14 CLINICAL STUDIES
Epidural Use in Labor and Delivery
Epidural sufentanil was tested in 340 patients in two (one single-center and one multicenter) double-blind, parallel studies. Doses ranged from 10 to 15 mcg sufentanil and were delivered in a 10 mL volume of 0.125% bupivacaine with and without epinephrine 1:200,000. In all cases sufentanil was administered following a dose of local anesthetic to test proper catheter placement. Since epidural opioids and local anesthetics potentiate each other, these results may not reflect the dose or efficacy of epidural sufentanil by itself.
Individual doses of 10 to 15 mcg sufentanil plus bupivacaine 0.125% with epinephrine provided analgesia during the first stage of labor with a duration of 1 to 2 hours. Onset was rapid (within 10 minutes). Subsequent doses (equal dose) tended to have shorter duration. Analgesia was profound (complete pain relief) in 80% to 100% of patients and a 25% incidence of pruritus was observed. The duration of initial doses of sufentanil plus bupivacaine with epinephrine is approximately 95 minutes, and of subsequent doses, 70 minutes.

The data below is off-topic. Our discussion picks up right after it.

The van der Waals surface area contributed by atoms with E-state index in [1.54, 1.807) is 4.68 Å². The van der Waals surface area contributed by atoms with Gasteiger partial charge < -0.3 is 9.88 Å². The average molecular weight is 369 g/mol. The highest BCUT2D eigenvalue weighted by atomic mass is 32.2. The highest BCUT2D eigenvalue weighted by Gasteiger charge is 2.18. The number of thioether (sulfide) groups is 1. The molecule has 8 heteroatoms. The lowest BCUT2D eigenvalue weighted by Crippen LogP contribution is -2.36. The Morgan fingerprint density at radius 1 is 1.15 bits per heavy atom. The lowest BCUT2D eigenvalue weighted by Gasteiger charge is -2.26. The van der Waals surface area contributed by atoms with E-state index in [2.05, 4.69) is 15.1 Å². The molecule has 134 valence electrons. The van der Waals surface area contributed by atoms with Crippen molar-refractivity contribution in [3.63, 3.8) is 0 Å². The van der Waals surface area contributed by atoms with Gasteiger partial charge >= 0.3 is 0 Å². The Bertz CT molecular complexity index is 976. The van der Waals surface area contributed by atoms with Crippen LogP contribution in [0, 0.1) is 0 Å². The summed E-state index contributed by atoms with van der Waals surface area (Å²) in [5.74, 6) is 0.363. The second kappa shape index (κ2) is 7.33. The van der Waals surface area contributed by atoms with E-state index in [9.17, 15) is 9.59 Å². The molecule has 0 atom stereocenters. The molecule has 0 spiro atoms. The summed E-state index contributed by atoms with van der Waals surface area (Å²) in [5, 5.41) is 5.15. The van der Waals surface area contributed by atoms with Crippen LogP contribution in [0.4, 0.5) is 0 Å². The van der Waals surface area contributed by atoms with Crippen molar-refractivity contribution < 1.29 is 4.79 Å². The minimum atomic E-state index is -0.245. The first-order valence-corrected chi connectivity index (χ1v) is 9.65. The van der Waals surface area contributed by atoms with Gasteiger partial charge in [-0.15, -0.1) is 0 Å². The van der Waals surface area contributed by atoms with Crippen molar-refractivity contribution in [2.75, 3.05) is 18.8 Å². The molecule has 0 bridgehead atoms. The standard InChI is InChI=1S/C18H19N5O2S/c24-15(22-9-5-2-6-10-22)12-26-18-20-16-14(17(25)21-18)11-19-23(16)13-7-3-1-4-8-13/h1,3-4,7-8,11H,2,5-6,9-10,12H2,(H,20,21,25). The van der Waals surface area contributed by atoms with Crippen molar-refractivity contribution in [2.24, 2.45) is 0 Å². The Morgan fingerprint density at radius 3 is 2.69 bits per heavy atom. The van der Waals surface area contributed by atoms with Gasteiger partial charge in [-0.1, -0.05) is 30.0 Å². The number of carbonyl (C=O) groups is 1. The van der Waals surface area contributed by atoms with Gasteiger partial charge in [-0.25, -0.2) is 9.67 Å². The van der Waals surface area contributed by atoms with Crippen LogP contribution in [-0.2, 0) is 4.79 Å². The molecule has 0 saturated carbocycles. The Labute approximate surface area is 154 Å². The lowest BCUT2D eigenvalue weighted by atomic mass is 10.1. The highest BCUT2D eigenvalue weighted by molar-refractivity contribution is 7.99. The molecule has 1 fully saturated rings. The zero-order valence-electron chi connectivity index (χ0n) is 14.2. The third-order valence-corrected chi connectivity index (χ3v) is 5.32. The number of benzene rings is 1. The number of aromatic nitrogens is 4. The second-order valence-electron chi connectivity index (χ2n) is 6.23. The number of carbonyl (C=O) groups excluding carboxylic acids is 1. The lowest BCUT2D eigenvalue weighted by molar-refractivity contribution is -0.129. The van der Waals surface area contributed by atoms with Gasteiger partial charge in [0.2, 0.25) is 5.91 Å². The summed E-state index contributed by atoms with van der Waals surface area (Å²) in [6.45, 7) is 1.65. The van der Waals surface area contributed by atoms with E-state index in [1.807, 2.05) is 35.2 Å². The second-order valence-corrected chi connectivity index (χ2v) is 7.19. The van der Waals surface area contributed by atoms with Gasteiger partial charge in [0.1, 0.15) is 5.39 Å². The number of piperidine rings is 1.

There are insufficient data to critically evaluate neonatal neuromuscular and adaptive capacity following recommended doses of maternally administered epidural sufentanil with bupivacaine. However, if larger than recommended doses are used for combined local and systemic analgesia, e.g. after administration of a single dose of 50 mcg epidural sufentanil during delivery, then impaired neonatal adaption to sound and light can be detected for 1 to 4 hours and if a dose of 80 mcg is used impaired neuromuscular coordination can be detected for more than 4 hours.